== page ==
Figure (PageIndex<2>) Phospholipids form the basic structure of a cell membrane. Hydrophobic tails of phospholipids are facing the core of the membrane, avoiding contact with the inner and outer watery environment. Hydrophilic heads are facing the surface of the membrane in contact with intracellular fluid and extracellular fluid.

Figure (PageIndex<3>) Small area of the plasma membrane showing lipids (phospholipids and cholesterol), different proteins, glycolipids and glycoproteins.

Concepts, terms, and facts check

Study Questions Write your answer in a sentence form (do not answer using loose words)

1. What is the function of the cell membrane?
2. Which are the three types of biomolecules that form the cell membrane?

Almost all human cells contain a nucleus where DNA, the genetic material that ultimately controls all cell processes, is found. The nucleus is the largest cellular organelle, and the only one visible using a light microscope. Much like the cytoplasm of a cell is enclosed by a plasma membrane, the nucleus is surrounded by a nuclear envelope that separates the contents of the nucleus from the contents of the cytoplasm. Nuclear pores in the envelope are small holes that control which ions and molecules (for example, proteins and RNA) can move in and out the nucleus. In addition to DNA, the nucleus contains many nuclear proteins. Together DNA and these proteins are called chromatin. A region inside the nucleus called the nucleolus is related to the production of RNA molecules needed to transmit and express the information coded in DNA. See all these structures below in figure (PageIndex<4>).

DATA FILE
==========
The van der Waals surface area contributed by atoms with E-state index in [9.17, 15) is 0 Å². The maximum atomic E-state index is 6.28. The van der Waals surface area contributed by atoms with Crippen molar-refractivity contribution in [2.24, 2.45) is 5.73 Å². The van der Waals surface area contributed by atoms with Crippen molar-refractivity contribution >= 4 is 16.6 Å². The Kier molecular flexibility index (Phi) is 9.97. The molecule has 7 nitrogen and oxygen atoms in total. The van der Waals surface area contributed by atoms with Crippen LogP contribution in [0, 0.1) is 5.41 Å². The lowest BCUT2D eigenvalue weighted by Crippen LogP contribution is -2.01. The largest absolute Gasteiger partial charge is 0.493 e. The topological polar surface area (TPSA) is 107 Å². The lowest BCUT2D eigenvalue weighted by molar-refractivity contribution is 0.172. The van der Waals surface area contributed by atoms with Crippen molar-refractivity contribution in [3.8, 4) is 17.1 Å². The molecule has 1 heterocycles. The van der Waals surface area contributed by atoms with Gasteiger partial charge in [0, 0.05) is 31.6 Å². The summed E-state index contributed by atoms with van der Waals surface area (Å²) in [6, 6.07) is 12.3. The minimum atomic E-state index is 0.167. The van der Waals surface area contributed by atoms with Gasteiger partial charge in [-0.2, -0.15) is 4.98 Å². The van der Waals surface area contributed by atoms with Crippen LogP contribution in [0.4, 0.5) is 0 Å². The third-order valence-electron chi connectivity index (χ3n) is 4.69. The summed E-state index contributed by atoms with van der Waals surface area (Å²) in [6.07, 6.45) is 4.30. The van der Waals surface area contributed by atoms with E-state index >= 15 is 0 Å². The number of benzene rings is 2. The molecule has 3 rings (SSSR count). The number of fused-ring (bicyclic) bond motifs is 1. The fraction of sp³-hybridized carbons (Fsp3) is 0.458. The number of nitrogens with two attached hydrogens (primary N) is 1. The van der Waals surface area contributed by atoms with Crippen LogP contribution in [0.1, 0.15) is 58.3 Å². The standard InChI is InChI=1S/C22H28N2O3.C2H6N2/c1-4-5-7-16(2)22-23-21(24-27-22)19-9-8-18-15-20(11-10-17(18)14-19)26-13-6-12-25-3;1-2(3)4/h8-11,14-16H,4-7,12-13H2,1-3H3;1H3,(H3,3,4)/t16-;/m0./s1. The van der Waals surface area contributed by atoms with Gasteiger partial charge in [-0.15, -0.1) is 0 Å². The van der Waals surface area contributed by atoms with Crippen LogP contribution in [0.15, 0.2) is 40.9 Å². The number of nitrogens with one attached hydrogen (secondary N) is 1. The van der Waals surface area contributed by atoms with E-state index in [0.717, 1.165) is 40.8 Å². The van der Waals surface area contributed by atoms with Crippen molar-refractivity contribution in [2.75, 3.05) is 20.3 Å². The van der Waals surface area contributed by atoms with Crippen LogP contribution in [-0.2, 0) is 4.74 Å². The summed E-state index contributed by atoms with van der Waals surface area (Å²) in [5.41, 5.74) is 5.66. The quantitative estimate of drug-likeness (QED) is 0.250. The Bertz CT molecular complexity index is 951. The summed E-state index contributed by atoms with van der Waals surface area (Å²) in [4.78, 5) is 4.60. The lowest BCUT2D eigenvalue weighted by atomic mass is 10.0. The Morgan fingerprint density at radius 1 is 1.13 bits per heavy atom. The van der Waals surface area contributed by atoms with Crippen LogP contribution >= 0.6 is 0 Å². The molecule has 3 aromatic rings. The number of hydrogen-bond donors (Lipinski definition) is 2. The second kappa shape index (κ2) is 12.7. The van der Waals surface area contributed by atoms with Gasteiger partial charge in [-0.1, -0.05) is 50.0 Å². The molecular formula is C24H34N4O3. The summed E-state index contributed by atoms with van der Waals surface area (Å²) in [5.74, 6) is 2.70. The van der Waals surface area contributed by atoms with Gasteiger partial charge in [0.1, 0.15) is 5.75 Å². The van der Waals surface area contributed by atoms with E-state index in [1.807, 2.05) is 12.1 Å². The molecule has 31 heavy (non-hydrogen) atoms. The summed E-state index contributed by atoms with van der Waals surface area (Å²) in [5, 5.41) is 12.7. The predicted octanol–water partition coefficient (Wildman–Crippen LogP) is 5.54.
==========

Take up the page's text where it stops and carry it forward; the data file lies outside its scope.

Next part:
Figure (PageIndex<4>) Nucleus of a human cell. Find DNA, nuclear envelope, nucleolus, and nuclear pores. The figure also shows how the outer layer of the nuclear envelope continues as rough endoplasmic reticulum, which will be discussed in the next learning objective.

Concepts, terms, and facts check

Study Questions Write your answer in a sentence form (do not answer using loose words)

1. What is the nuclear envelope?
2. What is a nuclear pore?
3. What is the function of the nucleus?

An organelle is any structure inside a cell that carries out a metabolic function. The cytoplasm contains many different organelles, each with a specialized function. (The nucleus discussed above is the largest cellular organelle but is not considered part of the cytoplasm). Many organelles are cellular compartments separated from the cytosol by one or more membranes very similar in structure to the cell membrane, while others such as centrioles and free ribosomes do not have a membrane. See figure (PageIndex<5>) and table (PageIndex<1>) below to learn the structure and functions of different organelles such as mitochondria (which are specialized to produce cellular energy in the form of ATP) and ribosomes (which synthesize the proteins necessary for the cell to function). Membranes of the rough and smooth endoplasmic reticulum form a network of interconnected tubes inside of cells that are continuous with the nuclear envelope. These organelles are also connected to the Golgi apparatus and the plasma membrane by means of vesicles. Different cells contain different amounts of different organelles depending on their function. For example, muscle cells contain many mitochondria while cells in the pancreas that make digestive enzymes contain many ribosomes and secretory vesicles.

Figure (PageIndex<5>) Typical example of a cell containing the primary organelles and internal structures. Table (PageIndex<1>) below describes the functions of mitochondrion, rough and smooth endoplasmic reticulum, Golgi apparatus, secretory vesicles, peroxisomes, lysosomes, microtubules and microfilaments (fibers of the cytoskeleton)

(shown here synthesizing a protein)

Found attached to RER and free in the cytosol

Fibers of the Cytoskeleton

(a) microtubule made of tubulin,

(b) microfilament made of actin, and

(c) intermediate fibers made of keratins

(found in an area in the cell called centrosome)

Concepts, terms, and facts check

Study Questions Write your answer in a sentence form (do not answer using loose words)

1. What is an organelle?
2. Which are the organelles listed in the module?


Watch the video: Νευρικό Σύστημα. Μέρος Α: Δομή και Λειτουργία Νευρικών Κυττάρων. (May 2022).